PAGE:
Participation in this study will last a total of 16 weeks and will include baseline testing and ten scheduled study visits. Participants will be randomly assigned to receive either sertraline and metformin or sertraline and placebo on a daily basis. The baseline visit will include the following tests and measures: an electrocardiogram (EKG), which will measure the electrical activity in the heart; an oral glucose tolerance test (OGTT), which will measure how a person's body breaks down glucose; a blood test, which will measure lipids, glycosylated hemoglobin (A1C), and other cardiometabolic risk factors; a dual energy x-ray absorptimetry (DEXA) scan, which will measure body fat; a pregnancy test for women; measurements of vital signs, height, weight, waist-to-hip ratio, and waist circumference; and questionnaires concerning health, medication use, physical activity, diet, and mood. Some of the questionnaires will be administered through interviews with a researcher. During the study visits, which will occur every 2 weeks, participants will complete questionnaires, unused medication will be collected, and new medication will be handed out. At Week 8, participants will provide an additional blood sample by finger stick.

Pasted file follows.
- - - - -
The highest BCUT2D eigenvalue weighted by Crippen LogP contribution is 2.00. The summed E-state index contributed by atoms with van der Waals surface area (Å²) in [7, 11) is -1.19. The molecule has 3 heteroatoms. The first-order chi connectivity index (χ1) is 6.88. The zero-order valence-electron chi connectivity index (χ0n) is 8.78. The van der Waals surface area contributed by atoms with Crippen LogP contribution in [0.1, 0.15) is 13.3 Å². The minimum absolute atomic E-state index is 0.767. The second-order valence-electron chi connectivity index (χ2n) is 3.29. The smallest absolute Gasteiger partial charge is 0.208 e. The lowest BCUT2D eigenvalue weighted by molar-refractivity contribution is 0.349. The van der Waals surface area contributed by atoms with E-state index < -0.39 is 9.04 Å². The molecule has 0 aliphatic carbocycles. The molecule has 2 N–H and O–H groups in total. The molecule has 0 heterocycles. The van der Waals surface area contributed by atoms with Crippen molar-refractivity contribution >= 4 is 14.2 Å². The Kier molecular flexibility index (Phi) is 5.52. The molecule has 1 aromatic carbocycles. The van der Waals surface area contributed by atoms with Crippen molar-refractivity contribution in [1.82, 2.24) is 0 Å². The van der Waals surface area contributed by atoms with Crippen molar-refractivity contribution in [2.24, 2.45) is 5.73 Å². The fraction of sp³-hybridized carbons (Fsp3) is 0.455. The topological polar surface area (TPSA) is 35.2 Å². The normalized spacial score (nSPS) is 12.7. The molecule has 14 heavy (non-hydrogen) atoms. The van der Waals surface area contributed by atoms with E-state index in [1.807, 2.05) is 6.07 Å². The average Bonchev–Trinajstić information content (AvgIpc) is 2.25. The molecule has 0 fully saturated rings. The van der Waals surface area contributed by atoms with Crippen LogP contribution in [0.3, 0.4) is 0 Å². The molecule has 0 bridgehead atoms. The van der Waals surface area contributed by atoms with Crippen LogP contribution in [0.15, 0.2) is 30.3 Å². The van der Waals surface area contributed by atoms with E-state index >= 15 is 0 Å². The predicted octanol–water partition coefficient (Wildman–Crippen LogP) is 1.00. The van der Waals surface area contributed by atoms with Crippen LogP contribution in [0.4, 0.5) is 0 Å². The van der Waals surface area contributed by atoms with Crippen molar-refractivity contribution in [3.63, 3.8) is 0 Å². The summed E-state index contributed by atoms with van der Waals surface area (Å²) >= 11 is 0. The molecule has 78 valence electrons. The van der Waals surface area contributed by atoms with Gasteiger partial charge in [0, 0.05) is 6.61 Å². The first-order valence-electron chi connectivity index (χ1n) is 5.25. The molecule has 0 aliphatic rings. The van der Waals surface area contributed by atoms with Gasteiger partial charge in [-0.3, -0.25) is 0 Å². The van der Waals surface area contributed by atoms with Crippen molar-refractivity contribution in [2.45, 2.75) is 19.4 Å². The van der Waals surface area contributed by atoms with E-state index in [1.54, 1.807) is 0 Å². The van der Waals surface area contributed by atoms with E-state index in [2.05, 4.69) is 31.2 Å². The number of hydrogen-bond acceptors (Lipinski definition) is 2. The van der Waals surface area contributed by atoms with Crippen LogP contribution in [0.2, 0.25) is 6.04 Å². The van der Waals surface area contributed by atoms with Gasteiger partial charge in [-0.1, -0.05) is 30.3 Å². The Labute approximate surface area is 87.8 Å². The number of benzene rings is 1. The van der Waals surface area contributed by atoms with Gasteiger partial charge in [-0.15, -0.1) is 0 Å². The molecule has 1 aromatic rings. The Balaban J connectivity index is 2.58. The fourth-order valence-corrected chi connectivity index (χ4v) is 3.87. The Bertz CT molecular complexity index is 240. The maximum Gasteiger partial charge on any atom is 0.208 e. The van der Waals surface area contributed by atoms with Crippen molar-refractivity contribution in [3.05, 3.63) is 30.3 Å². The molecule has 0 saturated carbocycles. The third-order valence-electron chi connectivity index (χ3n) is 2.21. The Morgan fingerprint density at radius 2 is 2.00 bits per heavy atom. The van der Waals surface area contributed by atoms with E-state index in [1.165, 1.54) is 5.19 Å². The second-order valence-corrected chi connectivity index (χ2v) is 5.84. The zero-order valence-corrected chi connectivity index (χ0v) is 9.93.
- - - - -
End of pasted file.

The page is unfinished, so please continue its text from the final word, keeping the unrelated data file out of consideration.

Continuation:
Study Type : Interventional  (Clinical Trial)
Actual Enrollment : 206 participants
Allocation: Randomized
Intervention Model: Parallel Assignment
Masking: Quadruple (Participant, Care Provider, Investigator, Outcomes Assessor)
Primary Purpose: Treatment
Official Title: Improving Depression Treatment Outcomes With an Insulin-Sensitizing Agent
Study Start Date : September 2007
Actual Primary Completion Date : May 2013
Actual Study Completion Date : May 2013

Resource links provided by the National Library of Medicine

Arm Intervention/treatment
Experimental: 1
Participants will receive sertraline and metformin.
Drug: Sertraline
50 mg once a day, which may be increased to 200 mg once a day
Other Name: Zoloft

Drug: Metformin
Starting dose of 500 mg daily and increasing by 500 mg every 2 weeks to a total of 2,000 mg daily

Placebo Comparator: 2
Participants will receive sertraline and placebo.
Drug: Sertraline